|This two-part graphic novel, along with|
the Wold Newton work, helped me
understand the allure of an all-in-one
Setting Expeditions: The Hero Universe, Part I -- Pre-Cataclysm
Setting Expeditions: The Hero Universe, Part II -- Post-Cataclysm to the Medieval Era
Setting Expeditions: The Hero Universe, Part III -- Musketeers, Pirates, and Revolutions
Setting Expeditions: The Hero Universe, Part IV -- Cowboys and Victorians
... and when you look at it now, you can see how much of those prior eras were approached with a view toward being able to present them in a pastiche-y, superhero comic universe. It is very much like the ground breaking History of the DC Universe book by Wolfman & Perez. In terms of presentation, it solidified the entire universe visually for me, as it was all done by Perez, and in terms of breaking down the times and places for all the heroes in their universe, it gave me a solid handle on the time periods and the heroes and villains in each without overwhelming me with too much detail.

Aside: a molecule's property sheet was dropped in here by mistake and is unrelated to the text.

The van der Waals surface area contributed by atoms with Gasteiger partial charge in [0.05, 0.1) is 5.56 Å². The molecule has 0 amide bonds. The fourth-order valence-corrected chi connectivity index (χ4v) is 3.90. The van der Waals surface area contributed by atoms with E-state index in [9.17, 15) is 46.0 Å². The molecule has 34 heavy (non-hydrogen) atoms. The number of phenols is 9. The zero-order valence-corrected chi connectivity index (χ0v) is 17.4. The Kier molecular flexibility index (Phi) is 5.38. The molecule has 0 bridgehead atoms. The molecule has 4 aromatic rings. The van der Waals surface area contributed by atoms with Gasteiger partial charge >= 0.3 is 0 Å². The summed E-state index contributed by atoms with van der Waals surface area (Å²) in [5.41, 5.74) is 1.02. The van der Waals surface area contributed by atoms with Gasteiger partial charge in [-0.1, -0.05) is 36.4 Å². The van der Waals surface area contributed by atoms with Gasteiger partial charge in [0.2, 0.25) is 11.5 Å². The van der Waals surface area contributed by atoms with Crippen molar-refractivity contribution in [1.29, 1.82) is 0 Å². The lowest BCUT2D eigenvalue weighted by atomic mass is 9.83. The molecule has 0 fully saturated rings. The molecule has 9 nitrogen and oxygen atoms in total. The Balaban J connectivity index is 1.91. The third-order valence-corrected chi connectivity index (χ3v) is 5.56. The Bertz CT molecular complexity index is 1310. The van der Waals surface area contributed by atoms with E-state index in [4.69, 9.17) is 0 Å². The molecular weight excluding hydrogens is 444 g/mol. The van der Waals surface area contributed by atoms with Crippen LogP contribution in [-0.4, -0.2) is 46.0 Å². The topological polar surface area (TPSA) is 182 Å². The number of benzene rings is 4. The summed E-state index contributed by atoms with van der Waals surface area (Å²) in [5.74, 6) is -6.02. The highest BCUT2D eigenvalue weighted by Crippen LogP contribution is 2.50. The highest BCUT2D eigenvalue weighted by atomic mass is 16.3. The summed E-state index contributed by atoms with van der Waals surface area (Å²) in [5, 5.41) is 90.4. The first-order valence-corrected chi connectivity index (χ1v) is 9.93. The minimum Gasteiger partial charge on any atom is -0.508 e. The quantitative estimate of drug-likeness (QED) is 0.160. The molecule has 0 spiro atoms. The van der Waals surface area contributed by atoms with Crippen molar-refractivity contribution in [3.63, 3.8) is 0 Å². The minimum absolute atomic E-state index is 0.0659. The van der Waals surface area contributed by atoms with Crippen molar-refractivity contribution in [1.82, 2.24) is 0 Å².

And now, as Super-Grover once said: "Yes, on to our story!"
THE MODERN ERA (1910-2020)
Pulp Hero (1920-1940)
The era of the great pulp adventure stories (and the gangster fighting Prohibition era). Masked adventurers, more commonly known as “mystery men,” abound, and the first true "superhumans” manifest toward the end of this period. However, talented humans and driven adventurers constantly embroiled in mysteries and adventures are a staple of this era as well.
Notes: Mystery, adventure, crime fighting, the occult, science fiction, and more. For influence and inspiration, think Indiana Jones, the Shadow, Doc Savage, the Spider, the Avenger, H. P. Lovecraft, and the other great heroes and stories of the pulp magazines. One can also look at the many pulp era RPGs for inspiration, as well as Justice Inc., the original Hero Games pulp era RPG.
Golden Age Champions (1939 to 1945)
One of the two settings that takes place during WWII, this one focuses on the “Golden Age” superheroes helping to fight World War II and stop Hitler.